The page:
J. M. Miller Chaves County, New Mexico

From an early period in the history of the development of Chaves County the name of J. M. Miller has appeared frequently upon its records in connection with one of its most important industries, that of sheep raising. As early as 1878 he took up his abode within the borders of the Territory, at that time locating on a farm eleven miles southeast of Roswell, on what is now known as the Chisholm Hog ranch. In 1880 he embarked in the sheep business, being thus numbered among the pioneers in the industry, for at that time the only two men engaged in the business in what is now Eddy and Chaves counties were Judge Stone and Captain Lea. In those early days the sheep business was very badly conducted, scab being very prevalent, with no preventatives whatever, for the scab laws had not then been enforced. It was not until 1893 that the first scab law was enacted, but was not even then enforced to any great extent, until finally, in 1904, the government took hold of the matter and sent representatives to conduct the dipping, and the disease is now practically eliminated. Mr. Miller continued in the sheep business until 1897, when he sold twenty-one thousand head, and was practically retired from the industry for two years, when he again became interested financially, with his sons.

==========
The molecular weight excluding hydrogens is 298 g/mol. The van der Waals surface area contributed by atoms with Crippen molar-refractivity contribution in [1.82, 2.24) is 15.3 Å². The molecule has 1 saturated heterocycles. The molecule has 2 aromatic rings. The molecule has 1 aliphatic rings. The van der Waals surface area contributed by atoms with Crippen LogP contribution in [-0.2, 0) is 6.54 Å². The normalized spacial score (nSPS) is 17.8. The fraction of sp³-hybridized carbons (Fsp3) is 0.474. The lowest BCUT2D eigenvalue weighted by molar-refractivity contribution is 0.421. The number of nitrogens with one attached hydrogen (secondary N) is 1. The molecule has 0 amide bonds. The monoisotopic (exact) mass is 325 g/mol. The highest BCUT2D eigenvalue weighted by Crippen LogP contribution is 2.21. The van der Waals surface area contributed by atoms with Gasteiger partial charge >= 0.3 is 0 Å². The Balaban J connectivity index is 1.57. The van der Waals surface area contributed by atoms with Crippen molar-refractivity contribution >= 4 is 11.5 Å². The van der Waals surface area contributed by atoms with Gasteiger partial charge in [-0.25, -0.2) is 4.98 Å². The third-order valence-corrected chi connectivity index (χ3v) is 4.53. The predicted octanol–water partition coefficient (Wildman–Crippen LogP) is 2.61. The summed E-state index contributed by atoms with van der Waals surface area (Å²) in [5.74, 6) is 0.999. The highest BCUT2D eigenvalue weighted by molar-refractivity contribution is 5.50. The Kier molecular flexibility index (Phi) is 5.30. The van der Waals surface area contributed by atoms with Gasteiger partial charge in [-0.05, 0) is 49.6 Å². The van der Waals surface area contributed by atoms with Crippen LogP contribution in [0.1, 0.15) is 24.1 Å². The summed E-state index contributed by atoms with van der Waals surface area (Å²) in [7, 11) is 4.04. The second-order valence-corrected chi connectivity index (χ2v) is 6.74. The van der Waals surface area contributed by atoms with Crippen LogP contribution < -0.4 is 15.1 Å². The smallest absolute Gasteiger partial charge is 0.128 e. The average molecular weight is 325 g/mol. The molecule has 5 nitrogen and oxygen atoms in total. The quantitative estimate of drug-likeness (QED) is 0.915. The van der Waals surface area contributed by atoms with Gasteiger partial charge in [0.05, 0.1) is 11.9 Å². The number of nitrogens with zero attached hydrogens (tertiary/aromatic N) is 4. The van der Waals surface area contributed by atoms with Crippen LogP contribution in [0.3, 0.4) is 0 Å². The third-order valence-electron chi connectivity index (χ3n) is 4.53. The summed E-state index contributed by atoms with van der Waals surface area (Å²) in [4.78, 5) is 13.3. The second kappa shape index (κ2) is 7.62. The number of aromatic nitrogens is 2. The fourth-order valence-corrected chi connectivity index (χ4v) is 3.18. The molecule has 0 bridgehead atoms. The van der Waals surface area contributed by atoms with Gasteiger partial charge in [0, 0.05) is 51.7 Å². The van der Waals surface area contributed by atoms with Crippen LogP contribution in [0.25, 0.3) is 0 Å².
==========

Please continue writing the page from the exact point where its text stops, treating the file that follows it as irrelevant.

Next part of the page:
He now has property interests in the Pomona Farmers' Tract, consisting of fifteen blocks, from thirty to fifty acres each, making in all about five hundred and twenty-five acres, while in addition he is the owner of 1,920 acres along the Pecos River, eight miles southeast of Roswell, which is devoted to grazing and farming purposes.

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Source: History of New Mexico, Its Resources and People, Volume II, Pacific States Publishing Co., 1907.

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